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The Financial Power of Giving Thanks

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In my September column, I wrote about the importance of teaching your children financial literacy.

Mind you, keeping kids financially grounded is not for the faint of heart. By allowing children firsthand experience in earning, saving, and spending their own money, they are more likely to have a savvy sensibility about managing their expenses as adults. But kids are kids, and let’s admit it—spending money is fun.

So there’s no better day than Thanksgiving to talk about the bounty of gifts you and your family has, and how kids can not only save for their financial futures—but how they can share their wealth with others.

That is a tradition that I’ve had with my children since they were little. In fact, Thanksgiving is more than a day for giving thanks—it marks the start of the season for expressing gratitude and sharing with others.

Caring Is Sharing

While many of us are focused on building wealth for our financial future, this is the perfect time of year to share with those who struggle to make ends meet. Here are a few of my family’s traditions. I hope you are inspired to give back in your own special way.

  • Thanksgiving baskets. Part of my family’s holiday tradition is to prepare items for Thanksgiving baskets for families of a sister parish in Washington, DC, whose congregants are less fortunate. Our mission is to provide money for food so that they can enjoy a Thanksgiving dinner in their homes.
  • Blessing Baskets. We also prepare Blessing Baskets filled with baby food, formula, and diapers to help the members of our sister parish take care of their babies.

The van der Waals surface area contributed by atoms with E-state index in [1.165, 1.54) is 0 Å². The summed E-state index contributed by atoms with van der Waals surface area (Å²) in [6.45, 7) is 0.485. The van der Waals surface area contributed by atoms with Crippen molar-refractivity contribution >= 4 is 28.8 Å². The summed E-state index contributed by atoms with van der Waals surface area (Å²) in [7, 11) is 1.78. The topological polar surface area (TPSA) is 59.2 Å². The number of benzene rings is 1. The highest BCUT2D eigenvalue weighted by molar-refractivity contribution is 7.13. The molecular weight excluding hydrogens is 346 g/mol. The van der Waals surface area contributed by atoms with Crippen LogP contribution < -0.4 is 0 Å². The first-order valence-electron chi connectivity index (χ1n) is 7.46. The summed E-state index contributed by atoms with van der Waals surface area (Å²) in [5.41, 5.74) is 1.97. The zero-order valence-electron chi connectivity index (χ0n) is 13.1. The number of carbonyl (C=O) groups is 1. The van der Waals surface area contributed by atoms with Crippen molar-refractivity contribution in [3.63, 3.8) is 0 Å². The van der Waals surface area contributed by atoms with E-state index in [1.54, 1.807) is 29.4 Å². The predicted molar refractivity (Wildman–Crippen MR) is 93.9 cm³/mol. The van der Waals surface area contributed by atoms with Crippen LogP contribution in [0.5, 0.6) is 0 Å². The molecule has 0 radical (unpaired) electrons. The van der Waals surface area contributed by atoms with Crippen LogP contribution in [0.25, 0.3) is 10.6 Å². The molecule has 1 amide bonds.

• Choose a charity. Other families that I know help their children understand the meaning of sharing by having their kids select a charity or special cause to support. Showing that you care about helping others sets a powerful example.
  • Develop a family “giving” statement. Similar to a family mission statement, a “giving statement” enables you and your kids to determine what percentage (of your income, or their allowance) you will give each month or year to a nonprofit organization, school, or other charitable cause.
  • Turn the tables on “Black Friday.” Instead of rushing out to the mall on the day after Thanksgiving, use your time, treasures, and talents to make gift bags for the giving trees.

Timing Is Everything

When you commit to instilling strong financial values in your children and encouraging their positive saving and spending habits, the benefits are immeasurable.

Remind them that their self-worth is more important than their net worth. Managing money is a lifelong skill, so teaching your kids good habits early is a sound investment in their future. There’s no time like Thanksgiving to start the conversation.

“The best time to plant a tree was 20 years ago. The second best time is now.” — Chinese Proverb

This post originally appeared in Inkandescent Magazine.

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